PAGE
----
Editor’s note: Yvonne Nelson-Langley, MSW, is program coordinator for the FAMU Community Health Alliance in the School of Allied Health Sciences at Florida A&M University. Join Nelson-Langley for a live Twitter chat on Dec. 6 at 6 p.m. for answers to your questions about infant mortality. Follow @FAMU_LivingWell
Tallahassee — Celebrating a baby’s birth should be a joyous and momentous time for a family. Unfortunately, the celebration ends too soon when a baby does not live to see his or her first birthday.
Infant mortality is the number of infants who die during their first year of life and is measured by the number of deaths per 1,000 live births.
The Infant Mortality Rate (IMR) is an important measure of the general health and well-being of infants, children, and pregnant women. It is associated with several factors including, maternal health, quality and access to medical care, socioeconomic conditions, and public health practices.
In the United States, about two-thirds of infant deaths occur in the first month after birth and are due mostly to health problems such as birth defects or preterm delivery.
About a third of infant deaths occur after the first month and are influenced greatly by social or environmental factors, such as exposure to cigarette smoke or problems with access to health care. The country’s IMR has continued to steadily decline over the past several decades, from 26 in 1960 to a historically low rate of 6.6 in 2008.
Yet the United States ranks 31st in the world in infant mortality, which is only higher than Chile, Mexico and Turkey. This ranking by the Organization for Economic Coorperation and Development is above the international average of 4.6 and due in large part to disparities that continue to exist among various racial and ethnic groups.
According to the Office of Minority Health, African Americans have 2.3 times the IMR as non-Hispanic whites. They are three times as likely to die as infants due to complications related to low birthweight as compared to non-Hispanic white infants.
Statistics published by the Florida Department of Health indicate that the black-white disparity in infant mortality rates has grown over time, from 1.9 in 1970 to 2.3 in 2006.
The experts attribute 80 percent of this disparity to higher rates of premature births among black women. Currently, Florida ranks 34th in infant mortality and is among 27 states with an IMR above the national average of 6.6.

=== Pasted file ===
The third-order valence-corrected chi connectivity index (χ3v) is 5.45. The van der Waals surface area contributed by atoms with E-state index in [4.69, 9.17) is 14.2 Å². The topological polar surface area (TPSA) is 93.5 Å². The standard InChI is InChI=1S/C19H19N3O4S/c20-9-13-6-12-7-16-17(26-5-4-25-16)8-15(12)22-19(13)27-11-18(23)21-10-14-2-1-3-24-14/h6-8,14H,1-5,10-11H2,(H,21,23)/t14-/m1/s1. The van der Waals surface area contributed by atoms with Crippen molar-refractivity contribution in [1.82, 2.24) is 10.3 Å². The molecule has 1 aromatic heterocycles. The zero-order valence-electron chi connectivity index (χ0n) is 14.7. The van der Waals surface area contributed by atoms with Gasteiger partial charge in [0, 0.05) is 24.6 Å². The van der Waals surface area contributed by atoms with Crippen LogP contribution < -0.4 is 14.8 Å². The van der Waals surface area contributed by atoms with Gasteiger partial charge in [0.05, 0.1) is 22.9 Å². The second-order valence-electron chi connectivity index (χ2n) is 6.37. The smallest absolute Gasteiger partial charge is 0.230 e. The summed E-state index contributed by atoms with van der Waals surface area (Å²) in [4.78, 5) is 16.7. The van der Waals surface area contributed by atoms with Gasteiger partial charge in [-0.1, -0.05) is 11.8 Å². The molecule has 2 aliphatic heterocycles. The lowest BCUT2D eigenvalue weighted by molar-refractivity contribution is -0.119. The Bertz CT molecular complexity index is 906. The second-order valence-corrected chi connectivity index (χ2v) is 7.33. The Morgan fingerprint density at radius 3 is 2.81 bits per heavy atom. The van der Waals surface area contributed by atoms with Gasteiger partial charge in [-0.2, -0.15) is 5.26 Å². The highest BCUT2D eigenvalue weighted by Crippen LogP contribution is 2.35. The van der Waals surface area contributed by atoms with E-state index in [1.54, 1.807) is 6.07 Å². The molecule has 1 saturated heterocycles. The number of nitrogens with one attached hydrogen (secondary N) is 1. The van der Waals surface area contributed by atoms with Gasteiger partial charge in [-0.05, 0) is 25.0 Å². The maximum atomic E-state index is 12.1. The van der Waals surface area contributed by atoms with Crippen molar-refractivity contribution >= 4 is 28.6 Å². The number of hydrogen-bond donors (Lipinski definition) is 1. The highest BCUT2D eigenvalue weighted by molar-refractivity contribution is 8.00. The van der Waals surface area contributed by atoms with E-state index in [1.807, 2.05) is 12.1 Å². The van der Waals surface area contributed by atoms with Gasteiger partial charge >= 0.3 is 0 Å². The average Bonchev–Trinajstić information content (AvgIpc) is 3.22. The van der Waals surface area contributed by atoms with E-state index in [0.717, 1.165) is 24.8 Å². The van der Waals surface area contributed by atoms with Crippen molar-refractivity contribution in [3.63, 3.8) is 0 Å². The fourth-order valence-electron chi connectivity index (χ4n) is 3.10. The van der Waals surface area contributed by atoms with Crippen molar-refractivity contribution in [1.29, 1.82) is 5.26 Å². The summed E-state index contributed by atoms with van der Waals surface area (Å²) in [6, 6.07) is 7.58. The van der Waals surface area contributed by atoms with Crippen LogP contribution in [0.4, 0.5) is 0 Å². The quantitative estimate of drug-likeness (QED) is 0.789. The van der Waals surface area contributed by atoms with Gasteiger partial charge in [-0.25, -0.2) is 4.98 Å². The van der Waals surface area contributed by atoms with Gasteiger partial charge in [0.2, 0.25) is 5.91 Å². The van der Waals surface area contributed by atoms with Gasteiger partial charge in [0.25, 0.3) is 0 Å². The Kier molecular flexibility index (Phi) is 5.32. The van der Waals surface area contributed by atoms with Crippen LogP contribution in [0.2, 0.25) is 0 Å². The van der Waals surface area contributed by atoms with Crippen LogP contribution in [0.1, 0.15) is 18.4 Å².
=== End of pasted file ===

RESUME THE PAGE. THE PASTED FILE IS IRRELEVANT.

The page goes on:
Infant mortality is a complex problem with no single solution. Rather than being an issue of health care access/quality, there are numerous social, economic and racial/ethnic issues that play a role. Racial disparities in the IMR persist even after taking education and income into account.
According to the documentary “Unnatural Causes” (unnaturalcauses.org) produced by California Newsreel, infant mortality is almost three times higher among African-American women with the same level of education as white American women. Recent studies show that stress over a lifetime can make it more likely that a woman will lose her baby.
Chronic stress can cause the release of hormones that make premature labor more likely, and can also cause inflammation in the placenta, leading to less blood flow and less oxygen to the baby during pregnancy. Chronic stress is one explanation of how factors such as poverty and racism can help make infant deaths more likely.
Preconception health has been recognized as a key factor in improving infant and maternal health outcomes. Taking action on health issues and risks before, during, and after pregnancy can translate into a positive birth outcomes. Start by modifying behaviors, lifestyles, and conditions that affect birth outcomes: smoking, substance abuse, poor nutrition, lack of access and use of prenatal care, medical problems, and chronic illness.
Public health agencies, health care providers, and communities of all ethnic groups must partner to improve the infant mortality rate in the United States.
We have often heard that it takes a village to raise a child. It takes a commitment on levels of civil society to improve birth outcomes.